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Pacific Autism Family Centre Sets Efficiency, Soundproofing Standard

Homeowners have a lot to learn from an 'amazingly quiet' Richmond building




Homeowners have a lot to learn from ‘amazingly quiet’ Richmond building

At first glance, it doesn’t seem to make sense to build a centre for autistic kids near a runway at Vancouver International Airport. But it turns out that with a few construction tweaks, even aircraft noise can be eliminated.

“You walk up some floors and it’s amazing how quiet it is,” says Sergio Cocchia, chair of the Pacific Autism Family Centre Foundation and father to an autistic son. “We’re close to the airport and on a bit of flight path, but inside the building you won’t hear any of that.”

The autism centre sits alongside an arm of the Fraser River and, with its wood-and-glass West Coast architecture, is a striking addition to Richmond. But it’s the stuff you don’t see that makes this building special, from soundproofing and noise reduction to energy efficiency.

“Street noises, the noise from furnace ducts, even a whistle coming from an air conditioner can be so distracting it means the end of the ability to learn for someone with autism,” says Cocchia.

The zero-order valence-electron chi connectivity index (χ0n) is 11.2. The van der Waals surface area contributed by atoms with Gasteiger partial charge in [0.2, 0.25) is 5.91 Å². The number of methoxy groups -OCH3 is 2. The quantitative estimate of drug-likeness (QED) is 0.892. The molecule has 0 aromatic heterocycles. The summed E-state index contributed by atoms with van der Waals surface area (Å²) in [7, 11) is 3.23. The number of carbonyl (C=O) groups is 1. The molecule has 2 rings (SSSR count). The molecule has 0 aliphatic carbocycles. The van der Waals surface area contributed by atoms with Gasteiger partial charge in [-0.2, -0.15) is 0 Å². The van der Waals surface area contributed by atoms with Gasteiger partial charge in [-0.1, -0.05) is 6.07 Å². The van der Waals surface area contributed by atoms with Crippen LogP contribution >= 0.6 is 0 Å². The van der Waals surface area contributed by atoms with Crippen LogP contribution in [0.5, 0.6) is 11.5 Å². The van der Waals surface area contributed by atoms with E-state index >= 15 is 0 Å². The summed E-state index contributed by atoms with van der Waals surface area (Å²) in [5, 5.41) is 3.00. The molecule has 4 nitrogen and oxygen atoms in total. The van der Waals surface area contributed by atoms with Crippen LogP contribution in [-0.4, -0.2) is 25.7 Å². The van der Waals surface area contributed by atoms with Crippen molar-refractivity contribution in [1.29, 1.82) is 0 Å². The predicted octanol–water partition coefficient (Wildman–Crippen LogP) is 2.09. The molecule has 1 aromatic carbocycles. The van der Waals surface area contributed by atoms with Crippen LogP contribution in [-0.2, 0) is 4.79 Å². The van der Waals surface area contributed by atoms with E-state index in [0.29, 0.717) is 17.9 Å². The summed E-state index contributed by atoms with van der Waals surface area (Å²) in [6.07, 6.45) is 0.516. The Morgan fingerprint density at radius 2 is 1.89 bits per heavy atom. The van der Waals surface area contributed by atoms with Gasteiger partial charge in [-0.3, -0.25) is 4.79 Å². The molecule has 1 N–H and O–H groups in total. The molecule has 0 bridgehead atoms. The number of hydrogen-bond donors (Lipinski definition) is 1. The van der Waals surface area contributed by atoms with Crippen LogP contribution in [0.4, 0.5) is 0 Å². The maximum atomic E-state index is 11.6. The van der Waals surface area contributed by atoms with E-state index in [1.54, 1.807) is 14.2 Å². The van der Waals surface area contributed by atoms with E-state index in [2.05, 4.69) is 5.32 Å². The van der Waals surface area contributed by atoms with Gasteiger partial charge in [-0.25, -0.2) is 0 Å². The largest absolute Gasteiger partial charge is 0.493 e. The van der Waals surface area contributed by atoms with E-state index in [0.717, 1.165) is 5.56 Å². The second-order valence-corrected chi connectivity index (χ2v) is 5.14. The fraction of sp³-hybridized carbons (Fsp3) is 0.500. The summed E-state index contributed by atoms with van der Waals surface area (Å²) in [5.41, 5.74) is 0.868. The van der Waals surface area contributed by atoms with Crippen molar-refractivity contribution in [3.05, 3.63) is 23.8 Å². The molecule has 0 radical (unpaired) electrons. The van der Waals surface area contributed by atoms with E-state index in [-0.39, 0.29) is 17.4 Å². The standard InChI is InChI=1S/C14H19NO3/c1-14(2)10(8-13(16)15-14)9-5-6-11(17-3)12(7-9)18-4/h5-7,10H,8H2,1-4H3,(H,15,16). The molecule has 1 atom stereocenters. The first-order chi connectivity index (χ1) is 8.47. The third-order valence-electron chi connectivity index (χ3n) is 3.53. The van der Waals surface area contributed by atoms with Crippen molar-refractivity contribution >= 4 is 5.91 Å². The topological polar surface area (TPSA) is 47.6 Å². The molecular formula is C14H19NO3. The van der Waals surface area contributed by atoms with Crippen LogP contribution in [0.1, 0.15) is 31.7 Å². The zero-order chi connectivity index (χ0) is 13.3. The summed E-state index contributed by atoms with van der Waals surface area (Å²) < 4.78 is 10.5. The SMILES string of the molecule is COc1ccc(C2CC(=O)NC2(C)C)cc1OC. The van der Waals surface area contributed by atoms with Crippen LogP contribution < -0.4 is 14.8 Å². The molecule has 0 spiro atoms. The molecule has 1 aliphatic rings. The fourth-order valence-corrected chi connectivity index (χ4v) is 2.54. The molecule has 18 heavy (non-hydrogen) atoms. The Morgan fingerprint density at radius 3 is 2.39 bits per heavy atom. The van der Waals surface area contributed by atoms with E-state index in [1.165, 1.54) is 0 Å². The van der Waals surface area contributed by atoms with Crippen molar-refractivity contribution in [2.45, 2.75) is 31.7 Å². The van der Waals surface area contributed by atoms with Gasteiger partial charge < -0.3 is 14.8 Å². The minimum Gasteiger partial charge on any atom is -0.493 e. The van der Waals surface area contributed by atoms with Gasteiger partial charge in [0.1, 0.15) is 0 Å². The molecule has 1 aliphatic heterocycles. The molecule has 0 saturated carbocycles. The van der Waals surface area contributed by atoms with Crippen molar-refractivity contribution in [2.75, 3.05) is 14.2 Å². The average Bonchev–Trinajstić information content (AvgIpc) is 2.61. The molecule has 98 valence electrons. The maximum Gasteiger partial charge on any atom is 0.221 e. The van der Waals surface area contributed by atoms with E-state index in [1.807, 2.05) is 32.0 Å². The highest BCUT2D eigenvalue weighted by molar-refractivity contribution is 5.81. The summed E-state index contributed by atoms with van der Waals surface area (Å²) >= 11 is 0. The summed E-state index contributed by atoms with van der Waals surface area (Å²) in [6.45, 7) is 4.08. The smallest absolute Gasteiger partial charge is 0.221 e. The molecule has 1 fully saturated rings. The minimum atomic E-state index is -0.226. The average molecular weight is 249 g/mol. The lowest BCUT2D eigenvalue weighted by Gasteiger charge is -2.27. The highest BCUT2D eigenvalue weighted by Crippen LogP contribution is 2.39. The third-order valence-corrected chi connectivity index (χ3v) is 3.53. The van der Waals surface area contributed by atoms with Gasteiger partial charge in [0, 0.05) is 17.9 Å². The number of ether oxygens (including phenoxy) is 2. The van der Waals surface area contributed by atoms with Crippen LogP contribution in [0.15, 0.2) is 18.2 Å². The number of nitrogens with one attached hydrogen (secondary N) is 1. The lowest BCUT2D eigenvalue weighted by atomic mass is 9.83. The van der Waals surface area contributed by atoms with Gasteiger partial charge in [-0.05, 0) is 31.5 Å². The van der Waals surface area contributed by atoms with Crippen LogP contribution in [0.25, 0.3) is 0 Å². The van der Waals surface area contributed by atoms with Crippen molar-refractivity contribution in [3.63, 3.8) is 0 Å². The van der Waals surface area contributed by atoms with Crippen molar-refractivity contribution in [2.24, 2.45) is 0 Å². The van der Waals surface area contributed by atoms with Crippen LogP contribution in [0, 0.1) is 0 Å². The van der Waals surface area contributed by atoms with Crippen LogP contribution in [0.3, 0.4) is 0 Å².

The autism foundation estimates that there are at least 69,000 people in B.C. with autism. At least 60 kids will visit the three-storey, 60,000-square-foot centre for treatment per day; Cocchia estimates that with adult visits and employment counselling factored in, it could host up to 200 people each day.


Designed to cut energy use and carbon emissions in a big way

The building’s HVAC system alone, according to an energy-modelling study funded by BC Hydro’s New Construction program, will save about 381,000 kilowatt-hours of energy every year. That’s about 36 per cent less electricity than a similar baseline building with a traditional heating and cooling system.

Through a reduced reliance on natural gas and the use of a heat pump system and low-flow fixtures, the centre is looking to reduce CO2 emissions by about 3.5 tonnes each year.

Energy-efficient features include:
• In-floor radiant heating and cooling, which saves energy and reduces background noise;
• Increased roof insulation;
• Increased wall insulation;
• Low-e windows;
• Low-flow fixtures;
• An energy-efficient lighting system

But ultimately what visitors will find most striking is how calm and quiet the interior of the centre — which opened in December — is. 

“It will be interesting to see which of the building’s applications might help families at their own homes in the future,” says Cocchia. “We didn’t set out to create a place that’s bulletproof for individuals on the [autistic] spectrum, because our kids need to live in all spaces. It’s about learning to live in communities. But getting rid of those sensory challenges that might inhibit their ability to get the most effective treatment? That was our goal.”

It’s also the autism foundation’s goal for the Richmond facility to be the central hub in a hub-and-spoke model for treatment centres across B.C. Cocchia envisions eight more centres opening across the province.